A Former Minor League Baseball Player, Alexander Sees Action at Running Back: As a fullback new to the EWU program in 2006, Alexis Alexander earned second team All-Big Sky Conference honors and was honored as the team's Offensive Player of the Year. He also saw action at running back in the 2007 season, and had 122 yards and a touchdown against UC Davis on Sept. 15. However, he missed EWU's last five games after suffering an abdominal injury that was later diagnosed as a hernia.
He started six games in 2006 at fullback, including the last five games of the season. He made his Eagle debut against Oregon State (8/31/06) when he played in his first football game in six years dating back to his senior season in high school in 2000.
He originally came to Eastern as a linebacker after transferring from Washington State University. He was a defensive scout team player in 2004 for the Cougars after going from receiver to defensive back to linebacker. He was an 18th-round draft choice by the Kansas City Royals in the 2001 Major League Baseball draft. He hit .225 in 355 career at bats, with five home runs and 22 stolen bases. He spent the 2002 season with the Spokane Indians of the Class A Northwest League. Alexander graduated from Medical Lake HS in 2001.
Alfred Family Affair: Senior guard Matt Alfred's younger brother Kenny Alfred currently plays as a lineman at Washington State. Matt graduated from Gig Harbor (Wash.) High School in 2003 and Kenny graduated from Gig Harbor in 2005.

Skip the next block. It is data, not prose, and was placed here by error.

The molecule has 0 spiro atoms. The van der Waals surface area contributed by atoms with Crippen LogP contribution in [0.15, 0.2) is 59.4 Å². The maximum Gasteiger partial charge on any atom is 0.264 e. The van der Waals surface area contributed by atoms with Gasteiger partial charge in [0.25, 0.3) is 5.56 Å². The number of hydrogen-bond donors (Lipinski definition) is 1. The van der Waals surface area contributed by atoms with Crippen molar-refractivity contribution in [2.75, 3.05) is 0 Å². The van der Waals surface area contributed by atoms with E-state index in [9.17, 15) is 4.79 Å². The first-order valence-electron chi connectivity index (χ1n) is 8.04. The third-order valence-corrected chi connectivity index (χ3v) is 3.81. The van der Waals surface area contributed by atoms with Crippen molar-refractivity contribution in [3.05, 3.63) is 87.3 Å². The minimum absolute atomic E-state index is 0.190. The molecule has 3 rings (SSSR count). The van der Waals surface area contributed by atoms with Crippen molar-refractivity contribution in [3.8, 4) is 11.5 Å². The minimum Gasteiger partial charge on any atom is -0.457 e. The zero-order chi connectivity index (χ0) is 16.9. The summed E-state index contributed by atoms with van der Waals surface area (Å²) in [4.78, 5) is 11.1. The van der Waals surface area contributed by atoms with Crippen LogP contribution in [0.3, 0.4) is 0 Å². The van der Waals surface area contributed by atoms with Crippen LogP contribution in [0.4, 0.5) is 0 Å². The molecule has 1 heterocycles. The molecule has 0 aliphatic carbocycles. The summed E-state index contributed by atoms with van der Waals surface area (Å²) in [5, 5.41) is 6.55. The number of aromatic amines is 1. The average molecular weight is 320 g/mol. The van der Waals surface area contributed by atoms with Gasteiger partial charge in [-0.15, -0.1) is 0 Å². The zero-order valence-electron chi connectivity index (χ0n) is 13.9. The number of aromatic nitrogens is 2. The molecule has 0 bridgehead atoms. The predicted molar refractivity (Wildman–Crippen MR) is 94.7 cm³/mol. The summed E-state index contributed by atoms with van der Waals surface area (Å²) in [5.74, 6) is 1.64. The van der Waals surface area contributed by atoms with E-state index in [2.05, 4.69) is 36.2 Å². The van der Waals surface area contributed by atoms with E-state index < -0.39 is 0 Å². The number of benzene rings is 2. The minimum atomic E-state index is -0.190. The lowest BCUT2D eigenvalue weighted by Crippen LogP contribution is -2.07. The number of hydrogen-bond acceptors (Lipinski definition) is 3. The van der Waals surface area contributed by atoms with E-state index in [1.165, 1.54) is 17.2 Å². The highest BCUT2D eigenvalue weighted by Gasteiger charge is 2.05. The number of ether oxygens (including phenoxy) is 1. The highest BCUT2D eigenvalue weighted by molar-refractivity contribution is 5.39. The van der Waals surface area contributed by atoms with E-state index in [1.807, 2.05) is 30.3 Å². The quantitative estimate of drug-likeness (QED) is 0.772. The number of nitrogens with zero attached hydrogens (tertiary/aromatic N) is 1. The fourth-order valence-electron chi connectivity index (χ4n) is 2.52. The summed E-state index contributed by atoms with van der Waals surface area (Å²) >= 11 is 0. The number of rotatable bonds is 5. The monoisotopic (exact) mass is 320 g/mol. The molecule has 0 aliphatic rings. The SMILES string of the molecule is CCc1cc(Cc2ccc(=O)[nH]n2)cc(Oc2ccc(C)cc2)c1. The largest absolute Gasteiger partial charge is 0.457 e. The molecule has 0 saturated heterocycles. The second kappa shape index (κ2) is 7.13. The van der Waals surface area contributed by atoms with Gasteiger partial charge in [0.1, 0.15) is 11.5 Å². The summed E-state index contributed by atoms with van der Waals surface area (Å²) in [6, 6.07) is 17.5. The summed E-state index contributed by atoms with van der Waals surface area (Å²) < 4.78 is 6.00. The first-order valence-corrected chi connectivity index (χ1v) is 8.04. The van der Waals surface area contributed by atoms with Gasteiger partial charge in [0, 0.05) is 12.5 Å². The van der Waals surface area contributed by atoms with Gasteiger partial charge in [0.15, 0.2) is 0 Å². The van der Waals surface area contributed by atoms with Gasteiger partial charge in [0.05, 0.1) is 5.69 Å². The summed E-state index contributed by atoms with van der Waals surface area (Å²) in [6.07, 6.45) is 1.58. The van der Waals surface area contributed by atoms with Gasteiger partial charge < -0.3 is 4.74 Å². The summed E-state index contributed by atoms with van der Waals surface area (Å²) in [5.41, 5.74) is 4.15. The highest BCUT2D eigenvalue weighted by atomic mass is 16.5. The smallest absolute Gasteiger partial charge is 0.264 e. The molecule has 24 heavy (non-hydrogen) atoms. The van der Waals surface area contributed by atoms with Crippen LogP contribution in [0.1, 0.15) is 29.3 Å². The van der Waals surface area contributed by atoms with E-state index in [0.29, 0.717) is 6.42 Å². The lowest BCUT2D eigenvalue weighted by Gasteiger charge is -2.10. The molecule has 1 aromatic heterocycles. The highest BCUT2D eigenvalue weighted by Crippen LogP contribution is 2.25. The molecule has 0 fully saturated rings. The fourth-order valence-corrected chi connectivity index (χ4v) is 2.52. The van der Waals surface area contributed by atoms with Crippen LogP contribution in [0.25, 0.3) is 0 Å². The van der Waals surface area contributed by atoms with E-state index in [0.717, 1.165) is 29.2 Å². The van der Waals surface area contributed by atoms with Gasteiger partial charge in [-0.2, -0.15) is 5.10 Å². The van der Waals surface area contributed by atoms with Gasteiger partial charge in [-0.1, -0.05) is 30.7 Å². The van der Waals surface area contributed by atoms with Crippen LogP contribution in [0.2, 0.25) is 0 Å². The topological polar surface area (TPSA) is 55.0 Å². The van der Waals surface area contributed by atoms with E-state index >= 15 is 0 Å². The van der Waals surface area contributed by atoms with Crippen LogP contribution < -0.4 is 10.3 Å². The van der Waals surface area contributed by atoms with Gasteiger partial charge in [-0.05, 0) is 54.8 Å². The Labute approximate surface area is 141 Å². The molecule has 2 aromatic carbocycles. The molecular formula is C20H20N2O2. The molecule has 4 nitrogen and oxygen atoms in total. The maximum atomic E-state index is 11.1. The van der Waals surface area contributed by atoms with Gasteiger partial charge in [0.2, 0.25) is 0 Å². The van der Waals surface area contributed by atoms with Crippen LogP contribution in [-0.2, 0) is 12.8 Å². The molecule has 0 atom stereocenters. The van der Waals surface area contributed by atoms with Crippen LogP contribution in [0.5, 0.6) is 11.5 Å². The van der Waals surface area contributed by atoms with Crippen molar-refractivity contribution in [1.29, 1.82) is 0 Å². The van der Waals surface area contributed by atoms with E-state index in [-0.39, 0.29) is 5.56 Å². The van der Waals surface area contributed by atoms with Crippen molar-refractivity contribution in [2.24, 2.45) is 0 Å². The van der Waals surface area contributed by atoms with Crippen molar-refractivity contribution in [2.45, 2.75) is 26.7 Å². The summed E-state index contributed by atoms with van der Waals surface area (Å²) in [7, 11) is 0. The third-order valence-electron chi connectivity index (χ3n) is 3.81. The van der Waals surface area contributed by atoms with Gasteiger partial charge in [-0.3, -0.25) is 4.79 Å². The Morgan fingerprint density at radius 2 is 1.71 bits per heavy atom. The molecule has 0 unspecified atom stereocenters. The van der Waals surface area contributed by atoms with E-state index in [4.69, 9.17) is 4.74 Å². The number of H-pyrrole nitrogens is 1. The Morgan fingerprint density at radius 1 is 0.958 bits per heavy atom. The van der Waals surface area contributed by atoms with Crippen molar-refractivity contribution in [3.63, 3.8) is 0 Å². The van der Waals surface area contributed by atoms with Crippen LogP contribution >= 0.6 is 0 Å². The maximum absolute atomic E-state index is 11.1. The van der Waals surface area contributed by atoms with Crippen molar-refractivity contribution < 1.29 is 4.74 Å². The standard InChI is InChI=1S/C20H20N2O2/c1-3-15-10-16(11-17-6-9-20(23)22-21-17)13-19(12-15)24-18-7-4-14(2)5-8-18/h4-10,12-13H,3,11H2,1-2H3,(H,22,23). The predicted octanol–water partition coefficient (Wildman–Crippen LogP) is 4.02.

The Alfred brothers' father, David, played at Western Washington. David and his wife Claudia attended 19 of 23 of the games their sons played in the 2006 season, however, sometimes they had to separate so at least one of them could attend games on the same weekend. In 2007, at least one parent has attended every game their sons played.
New Kickers in 2007: Junior college transfer Felipe Macias won the starting kicking job over freshmen redshirts Craig Danielson and Matt Pierce. Washington State transfer Fritz Brayton handled punting duties. They replaced two of the best kickers in school history -- Brett Bergstrom and Ryan Donckers. Bergstrom kicked a school-record 15 field goals in 2007, including three of 50 yards or longer, to become the only Eagle in 2006 to earn first team All-Big Sky Conference honors. Donckers averaged 42.4 yards per punt as a senior to rank third in school history, and his career average of 40.5 also ranks third.
Notworthy Relatives: A quartet of Eagles have some noteworthy coaching relatives. Center Charlie Wulff is the nephew of Eagle head coach Paul Wulff. The father of linebacker Marcus Walker is former Washington State University assistant coach Mike Walker. Tight end Nathan Overbay is the nephew of Major League Baseball player Lyle Overbay of the Toronto Blue Jays.